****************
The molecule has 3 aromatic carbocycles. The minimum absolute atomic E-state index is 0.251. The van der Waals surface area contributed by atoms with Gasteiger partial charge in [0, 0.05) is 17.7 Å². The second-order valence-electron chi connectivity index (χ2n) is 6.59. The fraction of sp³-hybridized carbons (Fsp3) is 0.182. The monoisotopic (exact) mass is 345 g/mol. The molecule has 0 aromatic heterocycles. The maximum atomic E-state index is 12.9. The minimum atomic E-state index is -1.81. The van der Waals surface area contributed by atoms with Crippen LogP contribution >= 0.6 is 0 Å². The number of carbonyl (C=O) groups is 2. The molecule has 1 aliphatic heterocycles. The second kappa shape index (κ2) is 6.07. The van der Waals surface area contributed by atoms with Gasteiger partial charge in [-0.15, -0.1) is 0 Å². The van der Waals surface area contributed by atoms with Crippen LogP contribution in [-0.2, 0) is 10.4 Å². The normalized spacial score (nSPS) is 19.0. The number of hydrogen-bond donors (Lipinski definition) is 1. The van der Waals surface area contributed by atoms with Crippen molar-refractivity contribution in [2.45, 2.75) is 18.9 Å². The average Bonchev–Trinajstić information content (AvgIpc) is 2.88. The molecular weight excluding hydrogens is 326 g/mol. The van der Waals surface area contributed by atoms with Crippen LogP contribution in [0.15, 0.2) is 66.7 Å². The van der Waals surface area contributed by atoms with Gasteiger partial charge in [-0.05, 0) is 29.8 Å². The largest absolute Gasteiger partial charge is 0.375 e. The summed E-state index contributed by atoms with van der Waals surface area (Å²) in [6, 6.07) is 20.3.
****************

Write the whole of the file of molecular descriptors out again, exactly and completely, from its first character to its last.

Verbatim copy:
The molecule has 3 aromatic carbocycles. The minimum absolute atomic E-state index is 0.251. The van der Waals surface area contributed by atoms with Gasteiger partial charge in [0, 0.05) is 17.7 Å². The second-order valence-electron chi connectivity index (χ2n) is 6.59. The fraction of sp³-hybridized carbons (Fsp3) is 0.182. The monoisotopic (exact) mass is 345 g/mol. The molecule has 0 aromatic heterocycles. The maximum atomic E-state index is 12.9. The minimum atomic E-state index is -1.81. The van der Waals surface area contributed by atoms with Crippen LogP contribution >= 0.6 is 0 Å². The number of carbonyl (C=O) groups is 2. The molecule has 1 aliphatic heterocycles. The second kappa shape index (κ2) is 6.07. The van der Waals surface area contributed by atoms with Gasteiger partial charge in [-0.15, -0.1) is 0 Å². The van der Waals surface area contributed by atoms with Crippen LogP contribution in [-0.2, 0) is 10.4 Å². The normalized spacial score (nSPS) is 19.0. The number of hydrogen-bond donors (Lipinski definition) is 1. The van der Waals surface area contributed by atoms with Crippen molar-refractivity contribution in [2.45, 2.75) is 18.9 Å². The average Bonchev–Trinajstić information content (AvgIpc) is 2.88. The molecular weight excluding hydrogens is 326 g/mol. The van der Waals surface area contributed by atoms with Crippen LogP contribution in [0.15, 0.2) is 66.7 Å². The van der Waals surface area contributed by atoms with Gasteiger partial charge in [-0.05, 0) is 29.8 Å². The largest absolute Gasteiger partial charge is 0.375 e. The summed E-state index contributed by atoms with van der Waals surface area (Å²) in [6, 6.07) is 20.3.